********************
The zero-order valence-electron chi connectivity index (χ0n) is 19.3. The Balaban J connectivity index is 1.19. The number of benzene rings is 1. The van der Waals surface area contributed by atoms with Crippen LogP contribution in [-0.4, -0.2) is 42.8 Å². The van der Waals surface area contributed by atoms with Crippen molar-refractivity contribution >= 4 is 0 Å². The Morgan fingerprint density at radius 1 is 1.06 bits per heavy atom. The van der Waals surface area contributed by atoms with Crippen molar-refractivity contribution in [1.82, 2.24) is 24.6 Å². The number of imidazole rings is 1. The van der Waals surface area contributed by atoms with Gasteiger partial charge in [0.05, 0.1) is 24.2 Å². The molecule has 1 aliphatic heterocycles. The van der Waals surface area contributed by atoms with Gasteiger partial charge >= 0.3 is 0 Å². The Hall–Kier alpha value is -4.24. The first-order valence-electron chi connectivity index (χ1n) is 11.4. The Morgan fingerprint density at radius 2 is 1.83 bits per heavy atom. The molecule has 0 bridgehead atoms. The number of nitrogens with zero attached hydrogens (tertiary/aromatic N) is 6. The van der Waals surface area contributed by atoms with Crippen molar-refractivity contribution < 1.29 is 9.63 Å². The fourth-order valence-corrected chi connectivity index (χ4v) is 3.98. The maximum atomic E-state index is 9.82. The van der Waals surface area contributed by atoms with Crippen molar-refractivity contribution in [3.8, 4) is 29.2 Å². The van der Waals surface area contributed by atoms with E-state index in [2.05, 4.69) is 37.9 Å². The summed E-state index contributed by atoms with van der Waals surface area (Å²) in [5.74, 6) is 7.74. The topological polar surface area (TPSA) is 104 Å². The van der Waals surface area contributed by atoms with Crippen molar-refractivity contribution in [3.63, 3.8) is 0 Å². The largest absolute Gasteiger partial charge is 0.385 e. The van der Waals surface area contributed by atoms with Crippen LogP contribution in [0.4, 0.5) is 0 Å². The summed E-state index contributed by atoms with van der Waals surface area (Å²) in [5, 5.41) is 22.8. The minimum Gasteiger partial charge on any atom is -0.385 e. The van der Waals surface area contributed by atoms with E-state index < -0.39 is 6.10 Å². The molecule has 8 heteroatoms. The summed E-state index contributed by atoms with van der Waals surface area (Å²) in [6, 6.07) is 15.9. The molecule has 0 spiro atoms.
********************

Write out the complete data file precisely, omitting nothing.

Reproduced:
The zero-order valence-electron chi connectivity index (χ0n) is 19.3. The Balaban J connectivity index is 1.19. The number of benzene rings is 1. The van der Waals surface area contributed by atoms with Crippen LogP contribution in [-0.4, -0.2) is 42.8 Å². The van der Waals surface area contributed by atoms with Crippen molar-refractivity contribution >= 4 is 0 Å². The Morgan fingerprint density at radius 1 is 1.06 bits per heavy atom. The van der Waals surface area contributed by atoms with Crippen molar-refractivity contribution in [1.82, 2.24) is 24.6 Å². The number of imidazole rings is 1. The van der Waals surface area contributed by atoms with Gasteiger partial charge in [0.05, 0.1) is 24.2 Å². The molecule has 1 aliphatic heterocycles. The van der Waals surface area contributed by atoms with Gasteiger partial charge >= 0.3 is 0 Å². The Hall–Kier alpha value is -4.24. The first-order valence-electron chi connectivity index (χ1n) is 11.4. The Morgan fingerprint density at radius 2 is 1.83 bits per heavy atom. The molecule has 0 bridgehead atoms. The number of nitrogens with zero attached hydrogens (tertiary/aromatic N) is 6. The van der Waals surface area contributed by atoms with Crippen molar-refractivity contribution < 1.29 is 9.63 Å². The fourth-order valence-corrected chi connectivity index (χ4v) is 3.98. The maximum atomic E-state index is 9.82. The van der Waals surface area contributed by atoms with Crippen molar-refractivity contribution in [3.8, 4) is 29.2 Å². The van der Waals surface area contributed by atoms with E-state index in [2.05, 4.69) is 37.9 Å². The summed E-state index contributed by atoms with van der Waals surface area (Å²) in [5.74, 6) is 7.74. The topological polar surface area (TPSA) is 104 Å². The van der Waals surface area contributed by atoms with Crippen molar-refractivity contribution in [3.63, 3.8) is 0 Å². The largest absolute Gasteiger partial charge is 0.385 e. The van der Waals surface area contributed by atoms with Crippen LogP contribution in [0.4, 0.5) is 0 Å². The summed E-state index contributed by atoms with van der Waals surface area (Å²) in [5, 5.41) is 22.8. The minimum Gasteiger partial charge on any atom is -0.385 e. The van der Waals surface area contributed by atoms with E-state index < -0.39 is 6.10 Å². The molecule has 8 heteroatoms. The summed E-state index contributed by atoms with van der Waals surface area (Å²) in [6, 6.07) is 15.9. The molecule has 0 spiro atoms.